Simplifying the user experience

The popular adage that the only thing constant is change is particularly true of the broadcast market. Take watching television as an example — after the initial change from black and white to colour television, the only real changes came in the form of the size of the sets. Then it was the type and composition of the screens, from tube to plasma, LCD and OLED. But when it comes to the actual television viewing experience, did we really think watching moving pictures in what is essentially a box would evolve so much?

Days of the idiot box are long gone

Well, it has. Watching television is undoubtedly no longer a linear experience and its very definition is blurred by the fact that watching television actually encompasses so much more — like on-demand viewing, catch up television on our smart phones and interacting with programmes on our tablets. At the heart of this change is us — the consumer. We’re faced with more and more choice when it comes to content, a greater range of how to watch it, and even more options of when to watch it. Whether the content is from a terrestrial, satellite or cable broadcaster, or OTT provider, and whether that’s coming through a set-top box, games console, laptop, tablet or smart phone, and whether it’s series, movies, news or live events, for consumers it’s about quality and choice, and for broadcasters it’s about monetisation.

The market is growing

The figures back up this constant change. There’s been growth in the OTT space particularly with so-called traditional broadcasters exploring streaming options to compete with the likes of Amazon and Netflix, and they’re even reaching into new markets; just consider the announcement of the 2016 launch of a streaming service in the US by the BBC. According to Infonetics Research, the global set-top box market is forecast to be worth over $19 billion by 2018.

Interactivity is the new black

With all this fierce competition and choice for the consumer, how has viewing behaviour changed, beyond the obvious? It’s all about interaction now.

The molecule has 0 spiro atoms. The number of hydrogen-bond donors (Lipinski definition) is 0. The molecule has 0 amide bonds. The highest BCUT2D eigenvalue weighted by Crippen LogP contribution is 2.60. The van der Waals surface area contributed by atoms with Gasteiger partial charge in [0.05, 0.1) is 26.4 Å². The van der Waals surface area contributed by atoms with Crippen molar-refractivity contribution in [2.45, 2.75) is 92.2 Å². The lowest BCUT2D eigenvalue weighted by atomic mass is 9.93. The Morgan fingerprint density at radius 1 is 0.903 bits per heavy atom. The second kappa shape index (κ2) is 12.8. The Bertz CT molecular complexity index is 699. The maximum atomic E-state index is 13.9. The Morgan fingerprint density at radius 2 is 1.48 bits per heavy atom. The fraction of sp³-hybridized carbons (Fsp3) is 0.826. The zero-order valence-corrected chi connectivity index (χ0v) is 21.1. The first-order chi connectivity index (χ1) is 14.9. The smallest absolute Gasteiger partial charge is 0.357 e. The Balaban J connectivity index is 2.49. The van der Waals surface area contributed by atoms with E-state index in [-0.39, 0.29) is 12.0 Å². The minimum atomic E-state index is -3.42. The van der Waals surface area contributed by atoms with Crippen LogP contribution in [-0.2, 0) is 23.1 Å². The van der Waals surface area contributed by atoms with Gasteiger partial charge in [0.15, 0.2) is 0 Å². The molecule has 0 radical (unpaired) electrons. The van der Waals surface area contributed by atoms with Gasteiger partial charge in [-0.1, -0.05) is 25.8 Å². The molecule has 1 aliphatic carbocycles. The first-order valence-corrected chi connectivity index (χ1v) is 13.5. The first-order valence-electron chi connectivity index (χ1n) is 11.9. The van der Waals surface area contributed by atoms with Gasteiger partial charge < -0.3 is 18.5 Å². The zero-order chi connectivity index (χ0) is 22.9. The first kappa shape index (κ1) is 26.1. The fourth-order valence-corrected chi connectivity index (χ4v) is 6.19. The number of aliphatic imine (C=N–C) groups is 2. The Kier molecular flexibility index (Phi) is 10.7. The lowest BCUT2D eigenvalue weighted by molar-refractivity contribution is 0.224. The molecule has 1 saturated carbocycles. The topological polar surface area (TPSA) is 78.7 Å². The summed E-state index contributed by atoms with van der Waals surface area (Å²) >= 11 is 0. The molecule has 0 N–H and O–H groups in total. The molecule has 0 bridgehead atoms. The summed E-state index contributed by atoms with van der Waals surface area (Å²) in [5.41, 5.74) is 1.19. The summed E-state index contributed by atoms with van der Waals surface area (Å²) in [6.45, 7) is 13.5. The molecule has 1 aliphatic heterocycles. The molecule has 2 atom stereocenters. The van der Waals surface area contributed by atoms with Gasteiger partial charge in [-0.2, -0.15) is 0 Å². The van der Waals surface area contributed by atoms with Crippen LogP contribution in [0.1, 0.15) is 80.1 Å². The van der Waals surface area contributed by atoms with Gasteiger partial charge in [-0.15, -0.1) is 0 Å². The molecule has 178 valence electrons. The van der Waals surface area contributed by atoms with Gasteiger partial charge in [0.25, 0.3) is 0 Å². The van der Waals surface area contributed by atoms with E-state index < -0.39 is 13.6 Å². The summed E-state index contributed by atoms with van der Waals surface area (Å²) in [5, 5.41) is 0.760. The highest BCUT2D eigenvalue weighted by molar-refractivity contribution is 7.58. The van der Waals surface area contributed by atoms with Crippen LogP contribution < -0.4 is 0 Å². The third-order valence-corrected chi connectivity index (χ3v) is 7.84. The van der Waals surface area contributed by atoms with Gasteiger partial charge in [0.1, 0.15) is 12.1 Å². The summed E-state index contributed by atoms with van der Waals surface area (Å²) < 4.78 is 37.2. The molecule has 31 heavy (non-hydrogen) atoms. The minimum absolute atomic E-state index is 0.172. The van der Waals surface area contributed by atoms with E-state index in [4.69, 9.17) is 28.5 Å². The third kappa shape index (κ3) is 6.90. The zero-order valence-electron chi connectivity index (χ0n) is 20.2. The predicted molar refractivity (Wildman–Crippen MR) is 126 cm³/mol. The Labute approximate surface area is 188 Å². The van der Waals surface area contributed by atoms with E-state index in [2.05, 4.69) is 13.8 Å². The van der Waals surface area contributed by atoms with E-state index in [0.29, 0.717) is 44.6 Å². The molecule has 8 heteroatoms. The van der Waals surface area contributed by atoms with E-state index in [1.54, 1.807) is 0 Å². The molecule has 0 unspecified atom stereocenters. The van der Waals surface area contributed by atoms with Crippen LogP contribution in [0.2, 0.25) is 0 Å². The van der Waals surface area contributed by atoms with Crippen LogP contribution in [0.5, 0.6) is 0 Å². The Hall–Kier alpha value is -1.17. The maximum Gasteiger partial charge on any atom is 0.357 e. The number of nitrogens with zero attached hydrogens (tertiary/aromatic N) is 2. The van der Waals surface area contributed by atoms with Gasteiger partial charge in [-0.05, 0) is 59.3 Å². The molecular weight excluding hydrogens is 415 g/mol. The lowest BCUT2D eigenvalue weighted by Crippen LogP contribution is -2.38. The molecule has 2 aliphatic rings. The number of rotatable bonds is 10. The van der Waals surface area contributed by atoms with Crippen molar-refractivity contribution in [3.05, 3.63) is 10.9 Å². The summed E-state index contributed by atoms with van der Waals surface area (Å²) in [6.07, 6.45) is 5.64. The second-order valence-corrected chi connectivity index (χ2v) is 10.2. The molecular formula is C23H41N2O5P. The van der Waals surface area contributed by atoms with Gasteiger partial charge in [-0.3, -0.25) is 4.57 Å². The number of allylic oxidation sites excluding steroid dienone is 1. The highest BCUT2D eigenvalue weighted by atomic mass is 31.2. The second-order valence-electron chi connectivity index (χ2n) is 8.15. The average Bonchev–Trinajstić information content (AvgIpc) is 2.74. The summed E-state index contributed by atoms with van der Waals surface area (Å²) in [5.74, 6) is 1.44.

An essential part of broadcasters’ drive to monetise content is to make that content more interactive. But how? This includes the integration of apps and social media platforms like Twitter. Like what you’re watching? Why not tweet about it? Have a question for news anchors? Put it in a tweet.

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What about the user experience?

Ultimately consumers don’t care where the content is coming from, just that they can watch it when, where and how they like. So how do broadcasters ensure this interactivity and make sure they’re meeting the needs of viewers while making money?

The user experience. And a key part of this, particularly in the living room, for example, is the humble remote control. The remote control guides the viewer experience from searching for content, selecting it, setting reminders and finding ways to access it.

What does the research say?

Recent research conducted by Trendbox DB on behalf of Universal Electronics of viewers in the UK, Germany and France, found there was an average of 3.3 remote controls per household. This is in no way surprising considering that 75% of respondents also had other devices (like set-top boxes, DVD players, games consoles and computers) connected to their main televisions.

One of the ways of addressing this complexity is by adopting a universal remote. In the research, 25% of respondents used a universal remote and of that percentage 32% believe that it is easier than using multiple remotes to control multiple devices.

It came as no surprise that men dominated remote control usage or that the volume buttons were the most used on the remote. A third of those surveyed also admitted that they only used a few buttons because they didn’t understand what the rest actually did.

But there were a few surprises — like confusion around switching source, or navigating between TV, set-top box, games console and other components like a DVD player or amplifier.  One-third (34%) of respondents said that they struggled to get the right picture onto the screen. Yes this affects the user experience, but it also has a knock-on effect for broadcasters and manufacturers. One-tenth (10%) of respondents who said they struggled with getting the source right contacted customer support for help. The number in itself isn’t significant, but when you consider the time each call would take — time a customer service representative could be spending on other queries or sales calls — and the financial consequences become clear.

Conclusion — simplifying control

Customers want a remote control that is easy to use — 80% of respondents in the survey agreed. If the remote control is easy to use (and can be used to control other devices) then content providers can take steps towards making sure their content appears where it should.

Whether that is using voice, gesture control, apps or track pads to navigate through content and make a content choice, it’s up to broadcasters and manufacturers to ensure that increased choice doesn’t equate to increased complexity. After all, if something is too complex or time consuming, users can easily find other content, another provider and another way to watch it.


Menno Koopmans, senior VP subscription broadcasting, Universal Electronics

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